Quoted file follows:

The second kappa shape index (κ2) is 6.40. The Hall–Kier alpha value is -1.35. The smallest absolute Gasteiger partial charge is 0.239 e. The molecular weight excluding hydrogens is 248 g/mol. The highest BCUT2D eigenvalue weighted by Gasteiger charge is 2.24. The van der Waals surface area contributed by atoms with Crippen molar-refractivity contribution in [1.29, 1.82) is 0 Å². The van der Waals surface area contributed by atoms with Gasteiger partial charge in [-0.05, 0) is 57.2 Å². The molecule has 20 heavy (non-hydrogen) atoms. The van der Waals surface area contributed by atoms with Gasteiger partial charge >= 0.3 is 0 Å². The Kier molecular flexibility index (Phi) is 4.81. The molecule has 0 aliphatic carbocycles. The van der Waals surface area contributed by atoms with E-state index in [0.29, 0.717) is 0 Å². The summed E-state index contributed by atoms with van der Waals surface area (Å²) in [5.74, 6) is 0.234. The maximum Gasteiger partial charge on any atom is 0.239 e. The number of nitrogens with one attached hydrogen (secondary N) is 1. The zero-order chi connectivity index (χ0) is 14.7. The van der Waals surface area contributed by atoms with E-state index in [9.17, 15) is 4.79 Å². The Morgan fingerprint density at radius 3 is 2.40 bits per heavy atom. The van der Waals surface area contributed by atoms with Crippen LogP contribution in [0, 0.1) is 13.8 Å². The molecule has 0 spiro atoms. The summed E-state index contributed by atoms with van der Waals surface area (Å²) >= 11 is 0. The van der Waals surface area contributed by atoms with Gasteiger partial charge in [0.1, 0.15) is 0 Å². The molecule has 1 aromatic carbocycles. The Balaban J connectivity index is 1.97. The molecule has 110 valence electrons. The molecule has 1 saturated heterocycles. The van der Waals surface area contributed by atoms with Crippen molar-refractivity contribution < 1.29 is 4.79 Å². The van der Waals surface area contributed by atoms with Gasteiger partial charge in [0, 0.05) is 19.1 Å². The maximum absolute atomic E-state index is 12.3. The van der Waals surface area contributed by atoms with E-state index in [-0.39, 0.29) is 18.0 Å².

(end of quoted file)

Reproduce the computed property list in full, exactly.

The second kappa shape index (κ2) is 6.40. The Hall–Kier alpha value is -1.35. The smallest absolute Gasteiger partial charge is 0.239 e. The molecular weight excluding hydrogens is 248 g/mol. The highest BCUT2D eigenvalue weighted by Gasteiger charge is 2.24. The van der Waals surface area contributed by atoms with Crippen molar-refractivity contribution in [1.29, 1.82) is 0 Å². The van der Waals surface area contributed by atoms with Gasteiger partial charge in [-0.05, 0) is 57.2 Å². The molecule has 20 heavy (non-hydrogen) atoms. The van der Waals surface area contributed by atoms with Gasteiger partial charge >= 0.3 is 0 Å². The Kier molecular flexibility index (Phi) is 4.81. The molecule has 0 aliphatic carbocycles. The van der Waals surface area contributed by atoms with E-state index in [0.29, 0.717) is 0 Å². The summed E-state index contributed by atoms with van der Waals surface area (Å²) in [5.74, 6) is 0.234. The maximum Gasteiger partial charge on any atom is 0.239 e. The number of nitrogens with one attached hydrogen (secondary N) is 1. The zero-order chi connectivity index (χ0) is 14.7. The van der Waals surface area contributed by atoms with E-state index in [9.17, 15) is 4.79 Å². The Morgan fingerprint density at radius 3 is 2.40 bits per heavy atom. The van der Waals surface area contributed by atoms with Crippen LogP contribution in [0, 0.1) is 13.8 Å². The molecule has 0 spiro atoms. The summed E-state index contributed by atoms with van der Waals surface area (Å²) >= 11 is 0. The van der Waals surface area contributed by atoms with Gasteiger partial charge in [0.1, 0.15) is 0 Å². The molecule has 1 aromatic carbocycles. The Balaban J connectivity index is 1.97. The molecule has 110 valence electrons. The molecule has 1 saturated heterocycles. The van der Waals surface area contributed by atoms with Crippen molar-refractivity contribution < 1.29 is 4.79 Å². The van der Waals surface area contributed by atoms with Gasteiger partial charge in [0, 0.05) is 19.1 Å². The maximum absolute atomic E-state index is 12.3. The van der Waals surface area contributed by atoms with E-state index in [-0.39, 0.29) is 18.0 Å².